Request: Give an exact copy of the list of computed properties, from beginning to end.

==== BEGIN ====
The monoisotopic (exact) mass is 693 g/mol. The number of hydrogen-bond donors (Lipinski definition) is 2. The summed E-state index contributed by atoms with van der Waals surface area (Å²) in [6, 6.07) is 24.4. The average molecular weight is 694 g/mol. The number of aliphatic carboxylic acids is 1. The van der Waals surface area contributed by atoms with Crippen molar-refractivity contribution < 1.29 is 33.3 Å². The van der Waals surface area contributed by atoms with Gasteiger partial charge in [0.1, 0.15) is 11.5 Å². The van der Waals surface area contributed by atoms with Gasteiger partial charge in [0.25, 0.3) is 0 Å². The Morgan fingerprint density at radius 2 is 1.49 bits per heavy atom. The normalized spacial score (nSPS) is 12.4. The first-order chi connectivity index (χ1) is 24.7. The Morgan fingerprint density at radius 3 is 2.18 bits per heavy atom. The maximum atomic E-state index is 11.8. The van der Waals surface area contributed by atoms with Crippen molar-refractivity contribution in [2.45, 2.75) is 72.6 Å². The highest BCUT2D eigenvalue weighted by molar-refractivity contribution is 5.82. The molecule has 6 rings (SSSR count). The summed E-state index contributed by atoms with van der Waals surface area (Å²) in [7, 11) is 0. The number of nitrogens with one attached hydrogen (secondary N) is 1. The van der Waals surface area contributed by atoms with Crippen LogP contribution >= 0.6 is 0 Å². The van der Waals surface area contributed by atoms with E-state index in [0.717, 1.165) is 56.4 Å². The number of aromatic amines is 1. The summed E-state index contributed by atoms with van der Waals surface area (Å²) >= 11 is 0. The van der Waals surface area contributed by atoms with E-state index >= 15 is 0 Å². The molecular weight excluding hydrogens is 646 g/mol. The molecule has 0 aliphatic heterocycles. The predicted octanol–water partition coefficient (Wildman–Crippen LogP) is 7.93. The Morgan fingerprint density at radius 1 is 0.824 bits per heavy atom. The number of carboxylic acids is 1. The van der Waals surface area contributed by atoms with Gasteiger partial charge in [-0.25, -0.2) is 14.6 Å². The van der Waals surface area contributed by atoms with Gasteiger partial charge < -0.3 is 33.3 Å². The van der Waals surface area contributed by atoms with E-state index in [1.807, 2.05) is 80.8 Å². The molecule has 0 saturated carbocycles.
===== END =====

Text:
The monoisotopic (exact) mass is 693 g/mol. The number of hydrogen-bond donors (Lipinski definition) is 2. The summed E-state index contributed by atoms with van der Waals surface area (Å²) in [6, 6.07) is 24.4. The average molecular weight is 694 g/mol. The number of aliphatic carboxylic acids is 1. The van der Waals surface area contributed by atoms with Crippen molar-refractivity contribution < 1.29 is 33.3 Å². The van der Waals surface area contributed by atoms with Gasteiger partial charge in [0.1, 0.15) is 11.5 Å². The van der Waals surface area contributed by atoms with Gasteiger partial charge in [0.25, 0.3) is 0 Å². The Morgan fingerprint density at radius 2 is 1.49 bits per heavy atom. The normalized spacial score (nSPS) is 12.4. The first-order chi connectivity index (χ1) is 24.7. The Morgan fingerprint density at radius 3 is 2.18 bits per heavy atom. The maximum atomic E-state index is 11.8. The van der Waals surface area contributed by atoms with Crippen molar-refractivity contribution in [2.45, 2.75) is 72.6 Å². The highest BCUT2D eigenvalue weighted by molar-refractivity contribution is 5.82. The molecule has 6 rings (SSSR count). The summed E-state index contributed by atoms with van der Waals surface area (Å²) in [7, 11) is 0. The number of nitrogens with one attached hydrogen (secondary N) is 1. The van der Waals surface area contributed by atoms with Crippen LogP contribution >= 0.6 is 0 Å². The van der Waals surface area contributed by atoms with E-state index in [0.717, 1.165) is 56.4 Å². The number of aromatic amines is 1. The summed E-state index contributed by atoms with van der Waals surface area (Å²) >= 11 is 0. The van der Waals surface area contributed by atoms with E-state index >= 15 is 0 Å². The molecular weight excluding hydrogens is 646 g/mol. The molecule has 0 aliphatic heterocycles. The predicted octanol–water partition coefficient (Wildman–Crippen LogP) is 7.93. The Morgan fingerprint density at radius 1 is 0.824 bits per heavy atom. The number of carboxylic acids is 1. The van der Waals surface area contributed by atoms with Gasteiger partial charge in [-0.25, -0.2) is 14.6 Å². The van der Waals surface area contributed by atoms with Gasteiger partial charge < -0.3 is 33.3 Å². The van der Waals surface area contributed by atoms with E-state index in [1.807, 2.05) is 80.8 Å². The molecule has 0 saturated carbocycles.